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Interfaith


Thousands Reached Through Interfaith Seders In 2005

Posted: April 21, 2005

In the weeks leading up to Passover, thousands of people from various faiths and ethnic backgrounds came together in different parts of the country to celebrate the Jewish tradition of the Passover Seder in events sponsored by the Anti-Defamation League.

The Passover holiday commemorates the deliverance from Egyptian bondage as the beginning of national history and the time of the barley season, remembrance of the relationship of Israel with the land.

In a longstanding tradition of furthering intergroup understanding, ADL brings together communities of differing faiths and ethnic backgrounds with Jews to learn about and celebrate the common themes in the story of Passover: liberation from slavery, freedom from political oppression and the obligation to remember and teach about our heritage.  This year, in cities across the country, Interfaith Seders have brought together Jews, Blacks, Hispanics, Catholics, religious and community leaders, and others to share in the experience of the Seder.

The following is a summary of ADL Interfaith Seders held around the country this year:

New York City:

More than 100 Jews and Hispanics attended an Interfaith Seder held April 7 at New Life International Outreach, a Pentecostal Church in the Bronx.  The Seder, part of ADL's ongoing outreach to the Hispanic community, was held in a church in a predominantly Latino neighborhood that was originally built as a synagogue. Church members had expressed an interest in continuing to forge ties with the Jewish community.

Boston Area:

• The 15th annual Catholic Jewish Interfaith Seder, co-sponsored by ADL's New England Regional Office and the Archdiocese of Boston, was held April 17.  Nearly 180 Jews and Catholics participated in the event, continuing a long tradition of close ties between the Catholic and Jewish communities in the region.

• On the South Shore of Massachusetts, ADL invited more than 30 religious leaders from various communities and members of their congregations or youth groups to join with others whose towns have participated in the ADL's No Place for Hate™ program.  This year's Seder attracted 275 participants from communities across the South Shore.

• The 13th Annual North Shore Seder was held April 7 at St. John's Preparatory School in Danvers and a significant number of the 350 in attendance were affiliated with the school.  The Jewish Federation of the North Shore made a significant contribution to fund the event, which received additional community support from the St. John's Prep Student Union, St. John's Prep Campus Ministry, St. Mary of Annunciation Parish, Danvers Committee for Diversity, Holocaust Center Boston North, Temple Ner Tamid and the Guild of St. William at St. John's Prep.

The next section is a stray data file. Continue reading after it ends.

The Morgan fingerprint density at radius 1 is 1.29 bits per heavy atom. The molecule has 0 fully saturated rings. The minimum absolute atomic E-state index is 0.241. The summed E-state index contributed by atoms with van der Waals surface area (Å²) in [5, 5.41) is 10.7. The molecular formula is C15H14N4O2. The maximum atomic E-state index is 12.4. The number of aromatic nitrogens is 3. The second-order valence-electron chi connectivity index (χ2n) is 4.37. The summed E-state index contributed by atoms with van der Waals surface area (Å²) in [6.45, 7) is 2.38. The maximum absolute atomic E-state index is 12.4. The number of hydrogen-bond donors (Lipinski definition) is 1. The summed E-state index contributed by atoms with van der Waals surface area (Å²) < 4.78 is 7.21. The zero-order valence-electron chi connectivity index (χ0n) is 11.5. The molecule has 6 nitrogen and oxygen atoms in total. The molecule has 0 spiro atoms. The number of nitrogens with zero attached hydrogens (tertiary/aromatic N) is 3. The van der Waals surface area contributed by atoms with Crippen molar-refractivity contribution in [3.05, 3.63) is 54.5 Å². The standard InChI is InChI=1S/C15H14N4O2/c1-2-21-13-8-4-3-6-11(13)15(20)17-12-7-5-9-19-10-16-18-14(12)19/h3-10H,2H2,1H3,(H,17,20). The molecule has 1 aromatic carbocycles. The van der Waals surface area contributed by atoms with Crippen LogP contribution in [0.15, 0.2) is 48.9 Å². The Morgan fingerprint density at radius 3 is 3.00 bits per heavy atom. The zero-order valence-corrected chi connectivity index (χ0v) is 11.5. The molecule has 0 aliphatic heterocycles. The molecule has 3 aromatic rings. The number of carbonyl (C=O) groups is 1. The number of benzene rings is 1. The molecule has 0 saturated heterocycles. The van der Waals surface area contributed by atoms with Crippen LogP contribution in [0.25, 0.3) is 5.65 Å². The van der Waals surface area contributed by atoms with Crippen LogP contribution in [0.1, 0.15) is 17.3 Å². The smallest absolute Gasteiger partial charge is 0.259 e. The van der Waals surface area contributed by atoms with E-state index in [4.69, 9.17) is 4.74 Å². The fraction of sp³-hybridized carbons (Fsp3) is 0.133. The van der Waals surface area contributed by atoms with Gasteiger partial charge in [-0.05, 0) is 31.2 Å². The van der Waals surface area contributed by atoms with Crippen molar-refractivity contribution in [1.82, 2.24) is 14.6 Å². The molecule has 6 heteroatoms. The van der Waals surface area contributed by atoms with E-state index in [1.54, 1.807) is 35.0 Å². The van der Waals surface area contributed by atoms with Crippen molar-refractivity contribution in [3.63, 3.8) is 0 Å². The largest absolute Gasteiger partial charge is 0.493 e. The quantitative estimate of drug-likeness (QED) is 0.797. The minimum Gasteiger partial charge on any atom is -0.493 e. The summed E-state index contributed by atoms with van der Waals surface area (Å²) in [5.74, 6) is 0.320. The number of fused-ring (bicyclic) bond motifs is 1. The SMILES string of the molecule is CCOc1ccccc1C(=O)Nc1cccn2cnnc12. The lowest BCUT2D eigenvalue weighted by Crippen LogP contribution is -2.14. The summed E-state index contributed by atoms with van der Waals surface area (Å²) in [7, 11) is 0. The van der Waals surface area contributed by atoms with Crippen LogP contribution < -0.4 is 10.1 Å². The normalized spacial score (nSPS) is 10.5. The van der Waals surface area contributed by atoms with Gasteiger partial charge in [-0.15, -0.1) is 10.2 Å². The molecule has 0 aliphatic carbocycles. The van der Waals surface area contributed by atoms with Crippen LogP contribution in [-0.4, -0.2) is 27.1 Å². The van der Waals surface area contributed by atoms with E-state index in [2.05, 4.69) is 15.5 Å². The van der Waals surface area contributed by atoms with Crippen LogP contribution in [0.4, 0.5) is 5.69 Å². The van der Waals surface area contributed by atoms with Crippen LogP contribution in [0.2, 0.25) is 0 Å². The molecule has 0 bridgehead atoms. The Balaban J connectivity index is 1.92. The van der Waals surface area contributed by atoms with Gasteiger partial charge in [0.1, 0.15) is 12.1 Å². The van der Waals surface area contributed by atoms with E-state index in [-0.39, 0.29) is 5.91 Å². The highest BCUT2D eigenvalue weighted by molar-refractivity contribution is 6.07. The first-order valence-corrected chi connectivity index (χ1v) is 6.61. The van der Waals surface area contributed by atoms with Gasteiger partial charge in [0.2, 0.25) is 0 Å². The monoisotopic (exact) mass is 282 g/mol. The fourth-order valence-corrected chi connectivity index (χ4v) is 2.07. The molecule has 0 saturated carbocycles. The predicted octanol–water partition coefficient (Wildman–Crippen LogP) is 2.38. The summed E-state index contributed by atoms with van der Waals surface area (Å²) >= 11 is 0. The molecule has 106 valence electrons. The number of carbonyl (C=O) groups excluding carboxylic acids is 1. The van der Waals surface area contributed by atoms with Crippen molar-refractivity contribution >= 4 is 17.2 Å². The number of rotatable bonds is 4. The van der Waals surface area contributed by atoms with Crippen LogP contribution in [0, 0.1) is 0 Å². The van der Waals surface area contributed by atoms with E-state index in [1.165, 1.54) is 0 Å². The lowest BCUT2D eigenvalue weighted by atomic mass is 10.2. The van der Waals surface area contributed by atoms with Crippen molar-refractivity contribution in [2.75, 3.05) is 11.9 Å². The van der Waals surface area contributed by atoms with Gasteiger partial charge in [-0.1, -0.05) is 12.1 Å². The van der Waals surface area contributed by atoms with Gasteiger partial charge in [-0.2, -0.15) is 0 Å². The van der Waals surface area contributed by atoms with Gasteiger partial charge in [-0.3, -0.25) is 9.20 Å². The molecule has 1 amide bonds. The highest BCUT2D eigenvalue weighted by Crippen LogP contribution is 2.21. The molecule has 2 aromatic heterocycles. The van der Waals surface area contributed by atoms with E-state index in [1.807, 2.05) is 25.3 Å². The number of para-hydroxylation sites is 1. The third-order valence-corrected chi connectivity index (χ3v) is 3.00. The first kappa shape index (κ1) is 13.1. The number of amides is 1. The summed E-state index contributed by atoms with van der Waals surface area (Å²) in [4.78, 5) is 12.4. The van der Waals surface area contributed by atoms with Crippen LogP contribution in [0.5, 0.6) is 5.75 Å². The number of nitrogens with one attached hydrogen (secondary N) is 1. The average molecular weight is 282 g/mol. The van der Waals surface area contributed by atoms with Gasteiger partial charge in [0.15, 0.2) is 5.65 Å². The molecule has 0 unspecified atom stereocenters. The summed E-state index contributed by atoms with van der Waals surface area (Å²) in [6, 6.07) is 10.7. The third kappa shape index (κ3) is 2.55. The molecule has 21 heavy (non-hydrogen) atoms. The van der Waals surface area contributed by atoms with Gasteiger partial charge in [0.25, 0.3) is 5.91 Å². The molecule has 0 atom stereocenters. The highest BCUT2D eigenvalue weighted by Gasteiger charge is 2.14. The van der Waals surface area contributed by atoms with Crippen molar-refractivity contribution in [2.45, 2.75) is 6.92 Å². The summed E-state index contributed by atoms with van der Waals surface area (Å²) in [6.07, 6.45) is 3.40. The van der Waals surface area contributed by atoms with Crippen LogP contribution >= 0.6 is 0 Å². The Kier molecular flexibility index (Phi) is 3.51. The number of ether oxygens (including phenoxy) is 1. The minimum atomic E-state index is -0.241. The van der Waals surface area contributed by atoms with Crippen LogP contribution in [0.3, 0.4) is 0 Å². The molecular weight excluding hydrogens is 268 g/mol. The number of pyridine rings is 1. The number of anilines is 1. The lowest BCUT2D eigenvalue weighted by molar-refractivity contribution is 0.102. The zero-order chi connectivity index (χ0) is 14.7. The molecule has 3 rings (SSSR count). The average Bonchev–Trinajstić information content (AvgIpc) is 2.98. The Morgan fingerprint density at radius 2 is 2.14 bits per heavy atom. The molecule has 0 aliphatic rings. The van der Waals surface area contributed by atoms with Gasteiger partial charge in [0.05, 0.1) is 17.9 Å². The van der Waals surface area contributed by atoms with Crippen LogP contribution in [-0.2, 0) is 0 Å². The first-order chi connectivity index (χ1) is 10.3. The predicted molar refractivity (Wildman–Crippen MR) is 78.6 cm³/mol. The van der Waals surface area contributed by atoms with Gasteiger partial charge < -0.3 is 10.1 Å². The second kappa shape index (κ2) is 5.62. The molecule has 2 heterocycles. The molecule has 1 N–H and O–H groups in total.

New Jersey:

In New Jersey, ADL hosted the 6th Annual Interfaith Solidarity Seder on April 30th at the Livingston Student Center at Rutgers University.  More than 160 people attended the event, including representatives of local African-American, Jewish, Catholic, Hindu and Muslim communities.  Government representatives also attended, including the director of the New Jersey Commission on Human Rights, U.S. Rep. Frank Pallone and representatives from the office of Sen. Frank Lautenberg, D-NJ.

New Orleans:

ADL's New Orleans Office co-hosted an Interfaith Seder with Loyola University, Tulane University and the New Orleans community.  The Seder was a collaborative effort of the Jewish Federation, ADL, Tulane, Hillel and Loyola University.  Nearly 150 attended the Seder, whose purpose was to promote Jewish-Catholic relations.

Chicago:

More than 500 African-Americans and Jews joined at a downtown hotel on April 19 to honor common bonds at an annual "Freedom Seder" sponsored by ADL, the Chicago Urban League, Chicago Board of Rabbis, Leaders United and Temple Sholom of Chicago.  Now in its eight year, the annual Seder has been described as a "smash hit" in bringing together two groups that share common experiences of slavery and prejudice. The 2005 Seder commemorated the 50th anniversary of the Montgomery Bus Boycott, sparked by Rosa Parks' refusal to give up her seat on a segregated city bus in 1955.

Orange County, CA:

Almost 300 members of the Jewish and Latino communities in Orange County gathered on April 18 to celebrate a community Seder.  The Seder, now in its sixth year, brings together leaders from both communities and members of the Orange Diocese.  Led by a Rabbi Shelton Donnell and Bishop Jaime Soto, the celebration featured local children from both communities and musicians from local churches and synagogues.  The event was attended by the Mexican Consul-General, members of the local congressional delegation and staff, city council members and community leaders.  The Seder was conducted in Hebrew, Spanish, and English and featured Ladino musical selections.  Jews and Latinos shared tables, and members of the Jewish community guided their Latino friends through the service.  At the completion of the Seder, Rabbi Heidi Cohen gave a tour of the temple and explained the basic tenets of Judaism.

Atlanta:

ADL's Atlanta Office invited local interfaith clergy to join a family Seder.  The participants included a Presbyterian minister, Episcopal priest and Catholic priest and an African-American official from the state Attorney General's Office.  The clergy members will be participating in ADL's delegation to the March of the Living in Poland this year.

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2005 Anti-Defamation League